All this tugging leads us down the path of distributors and retailers restricting beer allotments further, possibly increasing margins by charging higher prices since the Internet seems to afford them quite easily. I long for the days when I could find Bourbon County Brand Stout on the shelf year round so I could get my fix anytime. Instead, now, I haven’t found the damn beer on a shelf in a year or more. Sad times.

For those of you that have played along, yes, I have broken my New Year’s resolution of not swearing in my posts. Some of these topics get me fired up. Enjoy!

Useless Fact: The deer botfly can fly faster than a jet plane. It has been clocked at a speed of 818 miles per hour. It crosses 400 yards in one second and moves 13 miles in a minute. The deer botfly flies so fast that it is almost invisible to the human eye.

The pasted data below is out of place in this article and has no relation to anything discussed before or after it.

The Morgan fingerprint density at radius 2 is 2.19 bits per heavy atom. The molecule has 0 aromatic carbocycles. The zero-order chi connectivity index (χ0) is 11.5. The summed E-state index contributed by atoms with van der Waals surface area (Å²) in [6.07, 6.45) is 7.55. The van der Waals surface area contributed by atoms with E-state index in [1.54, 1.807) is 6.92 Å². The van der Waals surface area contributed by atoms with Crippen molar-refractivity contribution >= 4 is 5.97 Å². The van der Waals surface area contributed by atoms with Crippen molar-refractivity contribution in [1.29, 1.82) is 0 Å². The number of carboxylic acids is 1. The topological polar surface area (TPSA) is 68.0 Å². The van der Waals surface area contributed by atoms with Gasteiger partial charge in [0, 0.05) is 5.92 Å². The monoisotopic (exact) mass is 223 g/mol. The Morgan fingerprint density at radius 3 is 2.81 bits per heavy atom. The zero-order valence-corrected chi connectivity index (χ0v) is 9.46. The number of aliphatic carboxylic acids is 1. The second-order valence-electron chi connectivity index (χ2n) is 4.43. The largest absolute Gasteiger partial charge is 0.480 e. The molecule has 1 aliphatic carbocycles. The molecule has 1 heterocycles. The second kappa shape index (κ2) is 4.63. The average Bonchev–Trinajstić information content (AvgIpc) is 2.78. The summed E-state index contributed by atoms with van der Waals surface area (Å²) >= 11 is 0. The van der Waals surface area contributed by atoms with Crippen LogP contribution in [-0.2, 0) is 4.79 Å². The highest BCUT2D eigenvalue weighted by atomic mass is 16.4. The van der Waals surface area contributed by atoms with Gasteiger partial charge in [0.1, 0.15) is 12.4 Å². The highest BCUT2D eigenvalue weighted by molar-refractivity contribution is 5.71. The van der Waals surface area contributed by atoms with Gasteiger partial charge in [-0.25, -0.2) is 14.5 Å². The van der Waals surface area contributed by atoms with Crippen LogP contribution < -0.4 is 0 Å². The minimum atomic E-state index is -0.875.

Note: No matter how good the above sounds, there is no way it is true. Wikipedia on the deer botfly: "To maintain a velocity of 800 miles per hour, the 0.3-gram fly would have had to consume more than 150% of its body weight in food every second, the fly would have produced an audible sonic boom, the supersonic fly would have been invisible to the naked eye, and the impact trauma of such a fly colliding with a human body would resemble that of a gunshot wound."

Moral of the Story: Don’t believe the shit you read on the Internet.

New Hops Changing Hop Profiles

Friday, January 20th, 2012

hops_cones

I remember the days when Bell’s Hopslam was a beer I could never get enough of. I remember when every citrus hop bomb was a beer I sought out. I couldn’t get enough Cascade and/or Centennial in my American Craft Beer. I am not disappointed in the latest Hopslam, it just doesn’t seem to hold the same luster it used to. I want more from it.